In this study, we demonstrated that in vitro Candida albicans biofilms grown in the presence of diclofenac showed increased susceptibility to caspofungin. These findings were further confirmed using a catheter-associated biofilm model in rats. C. albicans-inoculated catheters retrieved from rats that were treated with both diclofenac and caspofungin contained significantly fewer biofilm cells and showed no visible biofilms inside the catheter lumens, as documented by scanning electron microscopy, as compared to catheters retrieved from rats receiving only caspofungin or diclofenac. This report indicates that diclofenac could be useful in combination therapy with caspofungin to treat C. albicans biofilm-associated infections.
Electrophoretic deposition (EPD) is a colloidal production process developed in the early 20th century. Industrial scale EPD for the production of electronic components and phosphorescent screens and in the form of cataphoretic painting has known some success. Despite its limited practical applications, the inherent versatility of EPD has never ceased to fuel research into this technique. One of the major drives of this research was to render the method more environmentally friendly by enabling deposition from aqueous suspensions. One particular route, suggested to circumvent the problems caused by the use of water in EPD, is the use of alternating or pulsed fields. Recently, the use of alternating fields in EPD has been investigated for the deposition of biological matter in the form of cells and molecules. With this new avenue of research opening up and coinciding with a rise in biotechnological processes, one can expect a renewed interest in traditional EPD and fundamental research on the use of pulsed and alternating fields in this technique. Hence, this review attempts to summarize a century's worth of both fundamental and applied research for scientists venturing into the field of EPD.
In the biomedical field, modification of titanium surfaces to improve the osteoinductive and antibacterial behavior is widely investigated. This functionalization can be further ameliorated by providing a porous coating with high loading capacity for bioactive materials and drug delivery carriers at the implant surface. In this work, a new powder metallurgical processing route used to deposit such porous pure titanium coatings on Ti based substrates is presented. The coatings were prepared by electrophoretic deposition (EPD) of TiH2 powder suspensions followed by dehydrogenation and sintering in vacuum. The use of hydrides allowed to lower the sintering temperature below that of the α–β transition of the Ti6Al4V substrate. Measurement of the tensile bond strength confirmed a strong adhesion of the porous coating. Deposition of powders with different grain sizes resulted in porous titanium coatings with varying thickness, pore morphology, and surface roughness. The possibility to extend this coating technique to complex shaped implants is highlighted.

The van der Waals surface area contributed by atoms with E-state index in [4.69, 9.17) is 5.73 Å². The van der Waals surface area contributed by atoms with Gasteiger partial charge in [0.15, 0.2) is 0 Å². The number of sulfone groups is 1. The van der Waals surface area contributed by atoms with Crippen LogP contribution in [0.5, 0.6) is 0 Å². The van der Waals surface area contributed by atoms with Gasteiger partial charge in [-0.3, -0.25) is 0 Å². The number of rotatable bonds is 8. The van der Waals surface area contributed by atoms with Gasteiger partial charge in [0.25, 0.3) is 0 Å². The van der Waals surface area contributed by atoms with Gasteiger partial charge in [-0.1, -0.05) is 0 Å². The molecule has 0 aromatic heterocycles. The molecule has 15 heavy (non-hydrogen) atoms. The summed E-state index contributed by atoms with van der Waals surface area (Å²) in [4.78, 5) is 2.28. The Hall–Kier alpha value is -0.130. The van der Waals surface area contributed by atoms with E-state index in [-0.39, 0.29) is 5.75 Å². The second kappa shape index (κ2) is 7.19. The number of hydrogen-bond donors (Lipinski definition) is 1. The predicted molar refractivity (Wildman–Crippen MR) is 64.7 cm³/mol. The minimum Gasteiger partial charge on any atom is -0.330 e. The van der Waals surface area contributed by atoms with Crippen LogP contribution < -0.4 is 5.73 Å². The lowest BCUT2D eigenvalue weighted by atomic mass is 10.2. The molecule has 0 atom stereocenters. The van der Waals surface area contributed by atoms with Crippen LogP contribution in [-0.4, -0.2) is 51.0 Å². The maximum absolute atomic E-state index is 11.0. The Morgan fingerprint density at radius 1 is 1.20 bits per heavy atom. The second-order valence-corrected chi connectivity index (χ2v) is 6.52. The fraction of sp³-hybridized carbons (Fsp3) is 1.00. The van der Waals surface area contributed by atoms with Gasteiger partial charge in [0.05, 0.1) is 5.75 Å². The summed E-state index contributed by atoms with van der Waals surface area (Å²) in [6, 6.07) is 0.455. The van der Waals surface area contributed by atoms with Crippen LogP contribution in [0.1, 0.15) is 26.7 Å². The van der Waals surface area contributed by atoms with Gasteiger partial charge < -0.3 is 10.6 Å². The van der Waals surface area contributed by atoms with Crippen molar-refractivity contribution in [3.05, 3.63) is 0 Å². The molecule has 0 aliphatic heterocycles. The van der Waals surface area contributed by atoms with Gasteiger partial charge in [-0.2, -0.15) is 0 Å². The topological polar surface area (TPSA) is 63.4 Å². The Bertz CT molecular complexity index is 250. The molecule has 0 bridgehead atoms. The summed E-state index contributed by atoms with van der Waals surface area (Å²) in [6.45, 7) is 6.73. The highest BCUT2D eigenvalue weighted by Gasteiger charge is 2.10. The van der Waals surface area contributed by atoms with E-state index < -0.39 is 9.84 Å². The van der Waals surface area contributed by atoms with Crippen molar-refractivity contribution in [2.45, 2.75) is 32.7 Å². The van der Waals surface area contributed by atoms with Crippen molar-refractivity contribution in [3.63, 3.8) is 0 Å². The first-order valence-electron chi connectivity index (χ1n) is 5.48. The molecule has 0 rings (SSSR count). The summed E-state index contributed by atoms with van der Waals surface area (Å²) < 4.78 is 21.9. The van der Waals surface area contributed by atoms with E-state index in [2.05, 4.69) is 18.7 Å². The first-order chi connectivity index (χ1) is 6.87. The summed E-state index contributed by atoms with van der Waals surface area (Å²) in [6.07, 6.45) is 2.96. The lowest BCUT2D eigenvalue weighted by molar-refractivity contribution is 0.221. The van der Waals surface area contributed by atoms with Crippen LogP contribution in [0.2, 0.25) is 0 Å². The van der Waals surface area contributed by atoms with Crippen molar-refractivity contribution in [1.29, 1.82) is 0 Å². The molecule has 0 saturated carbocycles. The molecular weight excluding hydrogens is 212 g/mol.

Recent developments demonstrated that liquid templates in the form of solid particles stabilized emulsions can be used to produce porous materials. The use of such emulsions offers the possibility to control the porous properties over a wide range of pore sizes and porosities for a variety of materials. In addition, the liquid nature of the template enables the formed products to be sintered without a low temperature debinding step. In this work, the electrophoretic deposition (EPD) of these liquid templates for the production of porous alumina is reported. The experimental parameters needed to obtain stable emulsions, their influence on the final porous properties, as well as the influence of the deposition parameters are discussed.
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